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Grand Theft Auto Review: The Original Game Which Sparked a Phenomenon

by: Simon Hill ; edited by: Michael Hartman ; updated: 4/17/2012 • Leave a comment

The original classic Grand Theft Auto was released for PC in 1997 and the open ended game-play, irreverent approach and gangster styling made it a smash hit title which went on to spawn one of the most successful series in videogame history. This is where it all began.

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    GTA   The Grand Theft Auto series began with this 1997 release. Developed by DMA Design, later to become Rockstar North, this adult game cast the player in the role of a criminal and challenged them to steal and murder their way to the top of the underworld. The original game featured basic graphics with an overhead view of the 2D action and the sandbox nature of the huge city environment made this an instant hit. The player was given a relatively free choice about how to progress although the central mission structure involved performing various dirty deeds for the top criminal figures in the city. This was a comical and extremely violent game which spawned one of the most successful videogame franchises ever created.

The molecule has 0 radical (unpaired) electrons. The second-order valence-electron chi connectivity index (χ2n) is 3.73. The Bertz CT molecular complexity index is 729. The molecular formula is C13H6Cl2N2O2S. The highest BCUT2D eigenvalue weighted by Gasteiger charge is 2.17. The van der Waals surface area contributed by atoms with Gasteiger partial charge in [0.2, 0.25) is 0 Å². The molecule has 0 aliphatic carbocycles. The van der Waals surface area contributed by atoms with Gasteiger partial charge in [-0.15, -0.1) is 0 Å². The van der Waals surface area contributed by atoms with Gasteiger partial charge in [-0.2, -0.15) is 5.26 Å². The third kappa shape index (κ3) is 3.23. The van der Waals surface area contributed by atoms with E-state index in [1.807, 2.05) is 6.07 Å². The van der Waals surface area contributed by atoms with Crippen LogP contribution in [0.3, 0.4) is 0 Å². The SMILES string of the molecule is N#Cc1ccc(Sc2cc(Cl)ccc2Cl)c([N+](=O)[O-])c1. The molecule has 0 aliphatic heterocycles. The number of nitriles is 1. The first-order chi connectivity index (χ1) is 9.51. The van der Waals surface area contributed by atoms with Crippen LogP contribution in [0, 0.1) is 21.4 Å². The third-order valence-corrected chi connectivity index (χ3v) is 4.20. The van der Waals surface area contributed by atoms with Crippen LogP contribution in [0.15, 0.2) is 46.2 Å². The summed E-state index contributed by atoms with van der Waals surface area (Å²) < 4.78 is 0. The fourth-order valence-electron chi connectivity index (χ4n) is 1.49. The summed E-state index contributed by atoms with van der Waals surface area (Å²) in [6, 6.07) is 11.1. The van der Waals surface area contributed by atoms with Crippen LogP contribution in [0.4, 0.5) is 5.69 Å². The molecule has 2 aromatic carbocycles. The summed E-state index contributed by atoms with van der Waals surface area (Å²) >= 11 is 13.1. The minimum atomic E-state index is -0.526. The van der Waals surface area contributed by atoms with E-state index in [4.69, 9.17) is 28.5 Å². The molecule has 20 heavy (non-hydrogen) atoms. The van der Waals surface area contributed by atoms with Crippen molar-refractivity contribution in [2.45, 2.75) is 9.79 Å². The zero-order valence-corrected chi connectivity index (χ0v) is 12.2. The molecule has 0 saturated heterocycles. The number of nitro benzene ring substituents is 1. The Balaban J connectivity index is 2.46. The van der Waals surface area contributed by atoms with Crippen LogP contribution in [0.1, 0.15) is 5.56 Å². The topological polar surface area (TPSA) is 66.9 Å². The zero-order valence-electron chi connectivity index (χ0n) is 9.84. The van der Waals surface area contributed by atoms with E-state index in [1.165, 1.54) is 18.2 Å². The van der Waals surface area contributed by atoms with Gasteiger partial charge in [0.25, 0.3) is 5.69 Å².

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    The accessible game-play provided a great deal of variety for players. After choosing a character and entering your name you were dumped straight into the game and told that you could pick up jobs from the payphones in the park. Your aim to pass each stage of the game was to accumulate a points total but it was up to you how to go about it. You could accept missions via the payphones, act on tips received on your pager, steal cars and sell them or even just cause general chaos by running over pedestrians and blowing up cars.

    The range of missions was vast and dragged the player into drug deals, assassinations and of course theft. The controls were simple and the variety of vehicles you could steal was astounding. Each vehicle handled completely differently and you could hop into parked cars or just turf the driver out of an occupied vehicle and drive away.

    The game featured a number of pick ups which were placed around the city environment and grabbing a weapon and some armor was the most important first step. You could also find power-ups, extra lives and even get out of jail free cards. Some of the pick ups could be found just lying around on the street but most were hidden within crates which you had to smash to access. Some of the crates contained kill frenzies which would challenge you to cause as much damage as possible within a short time limit to hit a target score.

    The city maps were vast and each was split into two levels which were unlocked as you progressed. Liberty City, San Andreas and Vice City were the destinations you would rampage through and each formed a basic grid map with subtle graphical differences. The lack of an in game map made learning the layout vital although the game did come with a paper fold out map which proved very useful.